As long as your head is covered, and you can do the job.....

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    Originally posted by CaptainGonzo


    Why wasn't the old Bullard firedome loved anymore?

    samson...tell ya what... invest in a leather helmet, run your test and let us know what the results are..
    The bullard was not loved because...it was yellow. Helmets should never ever be yellow. They need to be black or red. A few whites thrown in if you must.

    You already have a leather helmet, you try it!

    Since Leather is so good it should only add character...right!?!?

    I dont want to waste my money on leather anyway!
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    Default Re: Re: do leather helmets pass impact tests better than non-leathers ones?

    Originally posted by hfd66truck
    I guess it boils down to this....if they both pass, what is the difference?
    well, if you are need to be treated by and EMT or Medic, would you rather be treated by someone who scored a 70 on the test (which is passing), or someone who got a 90? after all, they are both passing.

    if your gear was tested to survive in 1000 degree temps, with is the testing standard, but this new company gear will survive with less damage when exposed t 1500 degree temp. they both pass, but the new one performs better at higher temps. so which would you rather have on your body? btw, there numbers are made up, and only used for comparison purposes.

    both might pass, but some still perform better when pushed to the limit.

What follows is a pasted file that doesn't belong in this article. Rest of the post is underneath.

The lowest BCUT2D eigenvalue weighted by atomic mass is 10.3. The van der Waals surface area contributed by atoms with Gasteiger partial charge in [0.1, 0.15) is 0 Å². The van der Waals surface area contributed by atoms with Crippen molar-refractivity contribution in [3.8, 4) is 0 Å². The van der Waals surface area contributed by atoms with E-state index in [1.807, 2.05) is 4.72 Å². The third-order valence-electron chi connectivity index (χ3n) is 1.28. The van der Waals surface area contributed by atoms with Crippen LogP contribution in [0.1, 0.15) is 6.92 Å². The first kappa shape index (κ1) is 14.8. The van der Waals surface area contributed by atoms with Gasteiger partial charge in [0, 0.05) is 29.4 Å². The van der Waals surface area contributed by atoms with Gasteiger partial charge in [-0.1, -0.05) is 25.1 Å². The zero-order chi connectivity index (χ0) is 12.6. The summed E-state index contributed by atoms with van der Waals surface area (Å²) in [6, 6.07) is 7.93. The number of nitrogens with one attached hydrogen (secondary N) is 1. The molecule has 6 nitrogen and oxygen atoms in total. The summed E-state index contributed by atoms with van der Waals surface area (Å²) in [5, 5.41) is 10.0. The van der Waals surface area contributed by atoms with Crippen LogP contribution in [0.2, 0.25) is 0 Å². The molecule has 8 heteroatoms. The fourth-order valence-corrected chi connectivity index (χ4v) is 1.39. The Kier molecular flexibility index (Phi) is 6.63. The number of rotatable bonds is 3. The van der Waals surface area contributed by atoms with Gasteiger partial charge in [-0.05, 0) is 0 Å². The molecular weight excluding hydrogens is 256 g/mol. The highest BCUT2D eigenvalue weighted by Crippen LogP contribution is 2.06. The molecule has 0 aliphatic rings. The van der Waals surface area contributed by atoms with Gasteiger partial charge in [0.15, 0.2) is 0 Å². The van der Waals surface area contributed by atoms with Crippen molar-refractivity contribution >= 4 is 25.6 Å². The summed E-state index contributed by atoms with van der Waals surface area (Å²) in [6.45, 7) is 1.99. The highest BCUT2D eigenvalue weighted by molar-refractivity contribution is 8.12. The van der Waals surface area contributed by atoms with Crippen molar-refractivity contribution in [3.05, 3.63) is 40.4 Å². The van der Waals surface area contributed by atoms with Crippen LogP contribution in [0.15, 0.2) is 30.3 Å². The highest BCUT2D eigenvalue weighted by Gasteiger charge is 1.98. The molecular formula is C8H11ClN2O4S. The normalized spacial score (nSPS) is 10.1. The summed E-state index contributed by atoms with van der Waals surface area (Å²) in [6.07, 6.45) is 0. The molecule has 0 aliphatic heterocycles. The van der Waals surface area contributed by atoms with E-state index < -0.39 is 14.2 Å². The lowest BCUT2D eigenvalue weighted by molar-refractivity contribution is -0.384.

If my basic HazMat training has taught me nothing else, it's that if you see a glowing green monkey running away from something, follow that monkey!

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    that is a messed up analogy............
    IACOJ both divisions and PROUD OF IT !
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    Default Re: Re: Re: do leather helmets pass impact tests better than non-leathers ones?

    Originally posted by DrParasite
    if your gear was tested to survive in 1000 degree temps, with is the testing standard, but this new company gear will survive with less damage when exposed t 1500 degree temp. they both pass, but the new one performs better at higher temps. so which would you rather have on your body? btw, there numbers are made up, and only used for comparison purposes.

    both might pass, but some still perform better when pushed to the limit.
    Either way, I would be dead..So I guess the matter is in what gets buried. I think the point is that the Standard is designed so that someone can survive either an impact or penetration. So if it passes, it will protect you. If it fails, it won't. At some point you have to look at this practically and decide how safe you can be. Your turnout gear analogy could also be used toward the argument of too much protection, and an inability to sense the enviroment around you.

    The Standard is the Standard, and passing is good enough for me. As a matter of fact, do you look for the NFPA compliance tag...or do you read the individual specs to see what gear does better than others?

    Dave

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    Default Bingo !

    Give that man (Dave) a big fat Cuban (cigar not a senorita). It makes no difference if your gear survives. You get caught in a flashover, you're a goner (unless by the grace of God you hit an incredible string of luck). I had a Cairns 770 "Philadelphian" for several years. Before that I had a Cairns "Flint Flex" (the poor man's New Yorker). If I took a hammer to either of those helmets, I would bet dollars to doughnuts that they would crack before my N6A. I warped the frontpiece of my old New Yorker but never felt a thing. The leather does a good job of absorbing heat IMHO. Thats why I upgraded to the SAMMY with the good impact liner. I am ugly enough as it is without adding injury to insult.